# ImpSimple Imperative Programs

In this chapter, we take a more serious look at how to use Coq as a tool to study other things. Our case study is a simple imperative programming language called Imp, embodying a tiny core fragment of conventional mainstream languages such as C and Java.
Here is a familiar mathematical function written in Imp.
Z := X;
Y := 1;
while Z ≠ 0 do
Y := Y × Z;
Z := Z - 1
end
We concentrate here on defining the syntax and semantics of Imp; later, in Programming Language Foundations (Software Foundations, volume 2), we develop a theory of program equivalence and introduce Hoare Logic, a popular logic for reasoning about imperative programs.

Set Warnings "-notation-overridden,-parsing,-deprecated-hint-without-locality".
From Coq Require Import Bool.Bool.
From Coq Require Import Init.Nat.
From Coq Require Import Arith.Arith.
From Coq Require Import Arith.EqNat. Import Nat.
From Coq Require Import Lia.
From Coq Require Import Lists.List. Import ListNotations.
From Coq Require Import Strings.String.
From LF Require Import Maps.

# Arithmetic and Boolean Expressions

We'll present Imp in three parts: first a core language of arithmetic and boolean expressions, then an extension of these with variables, and finally a language of commands including assignment, conditionals, sequencing, and loops.

## Syntax

Module AExp.
Abstract syntax trees for arithmetic and boolean expressions:
Inductive aexp : Type :=
| ANum (n : nat)
| APlus (a1 a2 : aexp)
| AMinus (a1 a2 : aexp)
| AMult (a1 a2 : aexp).

Inductive bexp : Type :=
| BTrue
| BFalse
| BEq (a1 a2 : aexp)
| BNeq (a1 a2 : aexp)
| BLe (a1 a2 : aexp)
| BGt (a1 a2 : aexp)
| BNot (b : bexp)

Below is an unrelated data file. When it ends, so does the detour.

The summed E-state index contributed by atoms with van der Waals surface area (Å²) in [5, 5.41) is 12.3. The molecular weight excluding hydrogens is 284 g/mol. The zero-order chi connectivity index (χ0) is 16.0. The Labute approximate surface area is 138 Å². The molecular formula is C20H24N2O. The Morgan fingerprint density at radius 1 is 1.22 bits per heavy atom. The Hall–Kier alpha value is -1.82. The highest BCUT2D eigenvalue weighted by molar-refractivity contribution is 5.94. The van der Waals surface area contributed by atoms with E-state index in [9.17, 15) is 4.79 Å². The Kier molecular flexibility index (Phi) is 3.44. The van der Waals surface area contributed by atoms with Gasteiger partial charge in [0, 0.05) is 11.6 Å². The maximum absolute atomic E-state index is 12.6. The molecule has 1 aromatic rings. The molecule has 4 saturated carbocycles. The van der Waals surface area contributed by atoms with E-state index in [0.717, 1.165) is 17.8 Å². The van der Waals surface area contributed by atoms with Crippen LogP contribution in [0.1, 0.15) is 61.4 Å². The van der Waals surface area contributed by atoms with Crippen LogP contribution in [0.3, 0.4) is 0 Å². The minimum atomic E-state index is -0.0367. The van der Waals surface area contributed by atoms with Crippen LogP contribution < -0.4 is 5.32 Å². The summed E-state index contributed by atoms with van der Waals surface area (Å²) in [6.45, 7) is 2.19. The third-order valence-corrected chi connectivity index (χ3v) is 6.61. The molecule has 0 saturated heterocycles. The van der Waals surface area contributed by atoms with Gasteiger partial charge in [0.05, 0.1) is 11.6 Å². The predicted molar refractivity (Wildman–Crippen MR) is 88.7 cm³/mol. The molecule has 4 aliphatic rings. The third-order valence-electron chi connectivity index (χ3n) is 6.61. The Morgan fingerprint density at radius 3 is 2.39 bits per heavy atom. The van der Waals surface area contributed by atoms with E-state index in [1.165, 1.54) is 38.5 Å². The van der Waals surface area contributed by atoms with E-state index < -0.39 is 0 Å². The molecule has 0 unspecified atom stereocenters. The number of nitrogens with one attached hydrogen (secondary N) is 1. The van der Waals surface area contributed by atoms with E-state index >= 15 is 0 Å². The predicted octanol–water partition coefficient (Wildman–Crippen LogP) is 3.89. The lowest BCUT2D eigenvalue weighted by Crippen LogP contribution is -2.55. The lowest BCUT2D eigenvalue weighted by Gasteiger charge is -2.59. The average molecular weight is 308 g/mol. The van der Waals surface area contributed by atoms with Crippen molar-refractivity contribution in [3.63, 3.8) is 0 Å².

| BAnd (b1 b2 : bexp).

## Evaluation

Evaluating an arithmetic expression produces a number.
Fixpoint aeval (a : aexp) : nat :=
match a with
| ANum nn
| APlus a1 a2 ⇒ (aeval a1) + (aeval a2)
| AMinus a1 a2 ⇒ (aeval a1) - (aeval a2)
| AMult a1 a2 ⇒ (aeval a1) × (aeval a2)
end.

Example test_aeval1:
aeval (APlus (ANum 2) (ANum 2)) = 4.
Proof. reflexivity. Qed.

Similarly, evaluating a boolean expression yields a boolean.
Fixpoint beval (b : bexp) : bool :=
match b with
| BTruetrue
| BFalsefalse
| BEq a1 a2 ⇒ (aeval a1) =? (aeval a2)
| BNeq a1 a2negb ((aeval a1) =? (aeval a2))
| BLe a1 a2 ⇒ (aeval a1) <=? (aeval a2)
| BGt a1 a2negb ((aeval a1) <=? (aeval a2))
| BNot b1negb (beval b1)
| BAnd b1 b2andb (beval b1) (beval b2)
end.

What does the following expression evaluate to?
aeval (APlus (ANum 3) (AMinus (ANum 4) (ANum 1)))
(1) true
(2) false
(3) 0
(4) 3
(5) 6

## Optimization

Fixpoint optimize_0plus (a:aexp) : aexp :=
match a with
| ANum nANum n
| APlus (ANum 0) e2optimize_0plus e2
| APlus e1 e2APlus (optimize_0plus e1) (optimize_0plus e2)
| AMinus e1 e2AMinus (optimize_0plus e1) (optimize_0plus e2)
| AMult e1 e2AMult (optimize_0plus e1) (optimize_0plus e2)
end.

Example test_optimize_0plus:
optimize_0plus (APlus (ANum 2)
(APlus (ANum 0)
(APlus (ANum 0) (ANum 1))))
= APlus (ANum 2) (ANum 1).
Proof. reflexivity. Qed.

Theorem optimize_0plus_sound: a,
aeval (optimize_0plus a) = aeval a.
Proof.
intros a. induction a.
- (* ANum *) reflexivity.
- (* APlus *) destruct a1 eqn:Ea1.
+ (* a1 = ANum n *) destruct n eqn:En.
× (* n = 0 *) simpl. apply IHa2.
× (* n <> 0 *) simpl. rewrite IHa2. reflexivity.
+ (* a1 = APlus a1_1 a1_2 *)
simpl. simpl in IHa1. rewrite IHa1.
rewrite IHa2. reflexivity.
+ (* a1 = AMinus a1_1 a1_2 *)
simpl. simpl in IHa1. rewrite IHa1.
rewrite IHa2. reflexivity.
+ (* a1 = AMult a1_1 a1_2 *)
simpl. simpl in IHa1. rewrite IHa1.
rewrite IHa2. reflexivity.
- (* AMinus *)
simpl. rewrite IHa1. rewrite IHa2. reflexivity.
- (* AMult *)
simpl. rewrite IHa1. rewrite IHa2. reflexivity. Qed.

# Coq Automation